Investors’ attention has been focused on event companies of late, especially as pandemic restrictions around the world are easing and events are getting personal again.
This year, we’ve seen companies like EventX, Twine, Vendelux, and Zuddl announce funding or strategic moves to compete for attendees’ attention.
It’s no longer just a matter of going to events, but helping attendees make the most of their time and money. According to data from Grandview Research, the global event management software market has grown from $1.5 billion in 2019 to $5.8 billion in 2020 and is set to nearly triple by 2028.
But not everything is rosy in the industry. While some virtual event companies, such as Hopin, have become some of the fastest growing companies in recent years because of this, the shift to in-person events is now slowing the demand for purely online events. This was one of the motivators for Hopin last week announcing that it was laying off 12% of its staff.
With B2B tech companies spending an average of 25% to 40% of their budget each year on marketing events to meet their pipeline goals, Goldcast hopes to shed some light on the “black box” impact on event revenue.
It is the latest startup that investors love as it develops a software stack designed for business-to-business marketers, hosts interactive virtual and hybrid events, go-to-market channels, and actionable account-based insights for used sales teams to show the pipeline impact of events.
The Boston-based company has raised $10 million in seed funding led by Unusual Ventures, with participation from HubSpot Ventures, Afore Capital, Underscore VC and a group of angel investors.
Palash Soni, CEO, started Goldcast with his colleagues from Harvard Business School, Kishore Kothandaraman and Aashish Srinivas, in June 2020. Before coming to the US for school, he worked for an adtech company and faced the challenge of the event team of the company in obtaining event data.
“We started thinking about an event CRM, but then the pandemic hit and I saw an even greater opportunity to build an end-to-end platform for businesses to have this pipeline,” Soni told TechCrunch .
The company’s technology has two parts: first, the event resources for producing everything from a webinar to a full event, and second, the integration of data analytics and workflows so that sales teams can figure out the impact of the events.
Soni said it competes with companies like Hopin and other event companies, but believes Goldcast stands out for its focus on B2B marketers and how those events drive the pipeline for businesses.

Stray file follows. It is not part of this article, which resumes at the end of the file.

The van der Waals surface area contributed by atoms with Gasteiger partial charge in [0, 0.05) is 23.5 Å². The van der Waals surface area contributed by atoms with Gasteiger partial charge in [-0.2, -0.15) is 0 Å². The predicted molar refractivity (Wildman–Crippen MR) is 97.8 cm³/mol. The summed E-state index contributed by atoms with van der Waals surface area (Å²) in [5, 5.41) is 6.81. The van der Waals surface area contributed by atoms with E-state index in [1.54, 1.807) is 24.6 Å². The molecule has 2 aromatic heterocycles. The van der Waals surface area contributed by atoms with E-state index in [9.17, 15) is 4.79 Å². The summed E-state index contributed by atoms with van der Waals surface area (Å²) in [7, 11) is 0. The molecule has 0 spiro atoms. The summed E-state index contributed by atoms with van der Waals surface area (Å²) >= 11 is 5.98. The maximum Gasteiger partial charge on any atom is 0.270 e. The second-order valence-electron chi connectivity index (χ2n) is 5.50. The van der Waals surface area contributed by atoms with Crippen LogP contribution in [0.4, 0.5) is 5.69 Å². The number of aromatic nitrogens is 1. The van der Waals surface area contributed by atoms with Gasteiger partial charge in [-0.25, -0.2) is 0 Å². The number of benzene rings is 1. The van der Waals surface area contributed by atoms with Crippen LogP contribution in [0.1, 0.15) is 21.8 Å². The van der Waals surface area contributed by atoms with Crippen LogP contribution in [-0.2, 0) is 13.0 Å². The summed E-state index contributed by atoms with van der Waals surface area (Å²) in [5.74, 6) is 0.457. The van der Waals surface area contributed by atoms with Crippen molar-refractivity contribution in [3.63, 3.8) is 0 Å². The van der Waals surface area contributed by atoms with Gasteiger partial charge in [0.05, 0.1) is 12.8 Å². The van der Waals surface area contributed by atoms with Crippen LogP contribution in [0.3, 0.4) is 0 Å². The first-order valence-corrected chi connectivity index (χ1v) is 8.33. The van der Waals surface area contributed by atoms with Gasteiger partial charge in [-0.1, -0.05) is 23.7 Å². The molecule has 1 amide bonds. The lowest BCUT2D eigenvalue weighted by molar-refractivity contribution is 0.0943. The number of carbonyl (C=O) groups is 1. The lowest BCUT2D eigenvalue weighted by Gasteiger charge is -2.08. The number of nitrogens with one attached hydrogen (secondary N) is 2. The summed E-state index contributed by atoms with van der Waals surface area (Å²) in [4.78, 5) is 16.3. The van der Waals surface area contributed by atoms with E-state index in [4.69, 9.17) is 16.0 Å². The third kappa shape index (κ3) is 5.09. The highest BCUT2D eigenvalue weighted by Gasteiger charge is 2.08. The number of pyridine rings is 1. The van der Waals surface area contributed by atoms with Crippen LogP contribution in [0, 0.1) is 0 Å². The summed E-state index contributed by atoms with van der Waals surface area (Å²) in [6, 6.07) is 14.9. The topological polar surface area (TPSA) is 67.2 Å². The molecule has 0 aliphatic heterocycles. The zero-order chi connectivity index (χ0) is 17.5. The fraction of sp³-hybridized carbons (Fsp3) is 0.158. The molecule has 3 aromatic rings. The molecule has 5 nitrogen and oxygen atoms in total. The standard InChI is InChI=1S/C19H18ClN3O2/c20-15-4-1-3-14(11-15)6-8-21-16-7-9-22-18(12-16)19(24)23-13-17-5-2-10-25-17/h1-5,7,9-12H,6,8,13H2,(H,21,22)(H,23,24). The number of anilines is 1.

“We have many built-in integrations that capture everything from the participant, from registration to the end of the event,” he added. “The journey is simulated living in HubSpot or some other place, showing how involved someone was. You can then build models to say that these engagements led to this impact on the pipeline and see where it led.”
Goldcast officially launched its product in January 2021 and decided to go for seed funding after seeing an immediate fit in the product market, including reaching 100 customers and seeing it grow between 50% and 150% quarter over quarter over the past year. 12 months, Soni said. Clients on the list include Drift, Salesloft, Attentive, Weave, Toast, Avalara, and Microsoft GitHub.
He plans to use the new capital to expand Goldcast’s customer base and product development to take on larger customers, especially as larger conferences go back to face-to-face or even a mix of those and virtual.
As part of the investment, Sandhya Hegde, partner at Unusual Ventures, will join the board. He says today’s B2B companies want to use go-to-market strategies and a smart tech stack to secure sales, rather than the traditional mention of using the phone and “using brute force.”
Hegde, who has a product and technical background, worked in marketing prior to Unusual Ventures and said he was “shocked at how far behind the stack they were using.”
“Goldcast is focused on arranging proper leadership around lead flow management and integration,” he added. “Instead of the old ways of sending lots of emails to a database and hoping they somehow end up in the inbox, marketers can use virtual events as a scalable engagement channel.”